ANSWER: True – Strep may grow constantly in the nasal passages and produce Tourette’s symptoms seasonally and then go away. The strep cause an immune reaction that produces antibodies that attack the brain causing symptoms.

3. True or False: Hormonal problems may be involved in seizure activity?

ANSWER: Yes – Deficiency of testosterone, when associated with seizures, may actually lower (improve) seizure threshold.

4. True or False: Urine testing of amino acids and neurotransmitters, and the recommendation of appropriate nutrition based on these tests, is all that is needed to manage seizures, epilepsy, Attention Deficit and Tourette’s?

ANSWER: False. Although potentially helpful, urine testing is far from perfect. Also, many other nutrients may help these conditions that are determined upon other types of testing. Lastly, many scientific studies have been done that provide valuable information regarding potential causes and nutritional strategies for these issues; in many cases eliminating the need for further testing.

5. True or False: Seizures of unknown origin in children and adults may be caused by genetic problems (in-born errors of metabolism) that often go untested and untreated.


6. Which of the following nutrients may help Seizures, Epilepsy, Attention Deficit Disorder and Tourette’s?

a. Omega 3 fatty acids
b. Pyridoxine (B6)
c. Magnesium orotate
d. Amino acids
e. All of the above

ANSWER: All of the above may, more or less, help these conditions. Only symptoms and signs, considered along with precise lab work, can determine the best combination of nutrition.

– Dr. Michael Wald, Brain-Energy Blast

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How U.S. Obesity Compares With Other Countries

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bellymeasurementsmallFrom Your Health Journal…..”A very interesting article from PBS Newshour that I had to promote called How U.S. Obesity Compares With Other Countries written by Franco Sassi. We know that obesity is on the rise in many parts of the world, as well as obesity related illnesses such as heart disease, asthma, cancer, type 2 diabetes, and weak joints. Sedentary lifestyle, along with less physical activity and more technology is creating a planet of overweight humans. But, how does the United States compare to other countries with regards to obesity. New data is stating that in the U.S., Canada and Ireland, obesity is still on the rise, but the pace is slowing. Childhood obesity rates are slowing in the U.S., as well as in England, France and Korea. Obesity has become one of the biggest threats to public health in developed countries and increasingly so in emerging economies, especially in urban areas. Please visit the PBS Newshour web site (link provided below) to read the complete article. It was well written and very informative.”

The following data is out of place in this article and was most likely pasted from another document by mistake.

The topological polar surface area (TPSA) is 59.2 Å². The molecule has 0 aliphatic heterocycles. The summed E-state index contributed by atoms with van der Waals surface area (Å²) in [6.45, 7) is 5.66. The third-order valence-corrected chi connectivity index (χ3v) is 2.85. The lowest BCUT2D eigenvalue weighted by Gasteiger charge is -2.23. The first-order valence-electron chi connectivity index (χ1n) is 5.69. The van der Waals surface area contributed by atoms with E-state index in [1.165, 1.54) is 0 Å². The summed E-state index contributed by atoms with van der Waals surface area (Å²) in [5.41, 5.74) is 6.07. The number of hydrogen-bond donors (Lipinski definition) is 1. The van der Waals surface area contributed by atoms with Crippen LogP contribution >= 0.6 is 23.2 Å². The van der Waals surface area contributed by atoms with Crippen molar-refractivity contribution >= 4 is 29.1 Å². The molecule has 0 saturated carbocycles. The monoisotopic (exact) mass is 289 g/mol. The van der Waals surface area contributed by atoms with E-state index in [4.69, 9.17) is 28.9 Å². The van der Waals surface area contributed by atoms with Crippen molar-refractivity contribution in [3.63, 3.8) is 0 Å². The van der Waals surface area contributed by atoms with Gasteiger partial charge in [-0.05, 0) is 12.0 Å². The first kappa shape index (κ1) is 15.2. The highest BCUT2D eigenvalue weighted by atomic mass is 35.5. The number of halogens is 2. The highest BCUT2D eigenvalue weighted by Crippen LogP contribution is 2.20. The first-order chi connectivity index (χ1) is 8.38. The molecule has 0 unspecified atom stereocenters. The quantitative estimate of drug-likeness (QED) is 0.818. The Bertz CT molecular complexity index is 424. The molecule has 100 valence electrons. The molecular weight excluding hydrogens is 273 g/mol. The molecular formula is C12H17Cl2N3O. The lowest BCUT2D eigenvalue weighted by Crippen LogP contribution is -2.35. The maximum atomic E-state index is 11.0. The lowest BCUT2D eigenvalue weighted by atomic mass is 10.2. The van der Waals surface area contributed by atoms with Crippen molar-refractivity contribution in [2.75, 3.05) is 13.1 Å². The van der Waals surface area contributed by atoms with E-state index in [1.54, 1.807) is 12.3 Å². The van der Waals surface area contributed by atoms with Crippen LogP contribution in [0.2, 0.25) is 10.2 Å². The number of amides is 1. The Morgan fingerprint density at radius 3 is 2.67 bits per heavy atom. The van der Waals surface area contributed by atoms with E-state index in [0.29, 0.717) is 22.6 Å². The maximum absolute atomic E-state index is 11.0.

From the article…..

New data is providing a gleam of hope in an otherwise fairly dark picture. After decades of rapid growth, adult obesity is stabilizing in many developed countries.

In the U.S., Canada and Ireland, obesity is still on the rise, but the pace is slowing. Childhood obesity rates are slowing in the U.S., as well as in England, France and Korea.

Despite these encouraging trends, obesity has become one of the biggest threats to public health in developed countries and increasingly so in emerging economies, especially in urban areas. At least one in two people are now overweight or obese in more than half of the 34 OECD countries — and numbers are set to rise further.

In most countries, obesity is strongly linked to gender and socioeconomic standing, with poorly educated women two to three times more likely to be overweight than those with more schooling. For men, disparities are less prominent and almost non-existent in many countries.

In the U.S., however, obesity is more likely to be linked to race than to income, with African-Americans and Hispanics more likely to be overweight than non-Hispanic whites or Asian-Americans.

Hover over the bars on the graphic below to see how U.S. obesity rates compare with other OECD countries. Click ‘Next story’ to see how self-reported obesity figures compare with measured rates in each country.

Why do we need to halt the epidemic? Obesity and the chronic diseases associated with it are killers, with severely obese people dying eight to 10 years earlier than their peers.

There is also a financial loss. In Sweden, for example, obese people earn some 18 percent less than others.

But the financial impact itself is mixed. During their life-span, an obese person costs the health care system 25 percent more than a person of normal weight, or up to 3 percent of total health expenditure in most OECD countries (5 to 10 percent in the U. S.). However, due to a shorter life expectancy, overall heath care costs for obese people are not higher than for a non-obese person.

To read the full article…..Click here